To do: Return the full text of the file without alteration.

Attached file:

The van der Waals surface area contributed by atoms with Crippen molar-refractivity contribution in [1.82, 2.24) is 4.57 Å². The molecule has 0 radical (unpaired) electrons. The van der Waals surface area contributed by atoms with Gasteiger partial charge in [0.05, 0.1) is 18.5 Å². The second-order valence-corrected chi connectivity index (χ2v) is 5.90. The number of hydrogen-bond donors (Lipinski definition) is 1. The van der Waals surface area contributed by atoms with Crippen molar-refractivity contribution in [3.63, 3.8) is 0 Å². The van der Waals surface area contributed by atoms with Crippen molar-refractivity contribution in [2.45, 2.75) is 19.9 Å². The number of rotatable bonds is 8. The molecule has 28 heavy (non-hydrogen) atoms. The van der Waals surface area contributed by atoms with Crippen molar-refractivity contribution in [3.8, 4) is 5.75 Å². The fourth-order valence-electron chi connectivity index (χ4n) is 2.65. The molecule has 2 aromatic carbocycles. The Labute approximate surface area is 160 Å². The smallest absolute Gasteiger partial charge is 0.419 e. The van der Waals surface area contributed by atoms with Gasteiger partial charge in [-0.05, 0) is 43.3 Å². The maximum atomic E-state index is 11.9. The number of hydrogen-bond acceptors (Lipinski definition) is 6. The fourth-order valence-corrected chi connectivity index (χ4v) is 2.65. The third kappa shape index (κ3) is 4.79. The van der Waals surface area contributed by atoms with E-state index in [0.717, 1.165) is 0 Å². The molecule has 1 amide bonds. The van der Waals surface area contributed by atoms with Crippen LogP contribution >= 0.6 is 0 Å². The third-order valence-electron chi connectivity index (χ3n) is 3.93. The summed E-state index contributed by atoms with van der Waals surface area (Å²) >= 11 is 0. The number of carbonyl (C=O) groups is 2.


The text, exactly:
The van der Waals surface area contributed by atoms with Crippen molar-refractivity contribution in [1.82, 2.24) is 4.57 Å². The molecule has 0 radical (unpaired) electrons. The van der Waals surface area contributed by atoms with Gasteiger partial charge in [0.05, 0.1) is 18.5 Å². The second-order valence-corrected chi connectivity index (χ2v) is 5.90. The number of hydrogen-bond donors (Lipinski definition) is 1. The van der Waals surface area contributed by atoms with Crippen molar-refractivity contribution in [3.63, 3.8) is 0 Å². The van der Waals surface area contributed by atoms with Crippen molar-refractivity contribution in [2.45, 2.75) is 19.9 Å². The number of rotatable bonds is 8. The molecule has 28 heavy (non-hydrogen) atoms. The van der Waals surface area contributed by atoms with Crippen molar-refractivity contribution in [3.8, 4) is 5.75 Å². The fourth-order valence-electron chi connectivity index (χ4n) is 2.65. The molecule has 2 aromatic carbocycles. The Labute approximate surface area is 160 Å². The smallest absolute Gasteiger partial charge is 0.419 e. The van der Waals surface area contributed by atoms with Gasteiger partial charge in [-0.05, 0) is 43.3 Å². The maximum atomic E-state index is 11.9. The number of hydrogen-bond acceptors (Lipinski definition) is 6. The fourth-order valence-corrected chi connectivity index (χ4v) is 2.65. The third kappa shape index (κ3) is 4.79. The van der Waals surface area contributed by atoms with E-state index in [0.717, 1.165) is 0 Å². The molecule has 1 amide bonds. The van der Waals surface area contributed by atoms with Crippen LogP contribution >= 0.6 is 0 Å². The third-order valence-electron chi connectivity index (χ3n) is 3.93. The summed E-state index contributed by atoms with van der Waals surface area (Å²) >= 11 is 0. The number of carbonyl (C=O) groups is 2.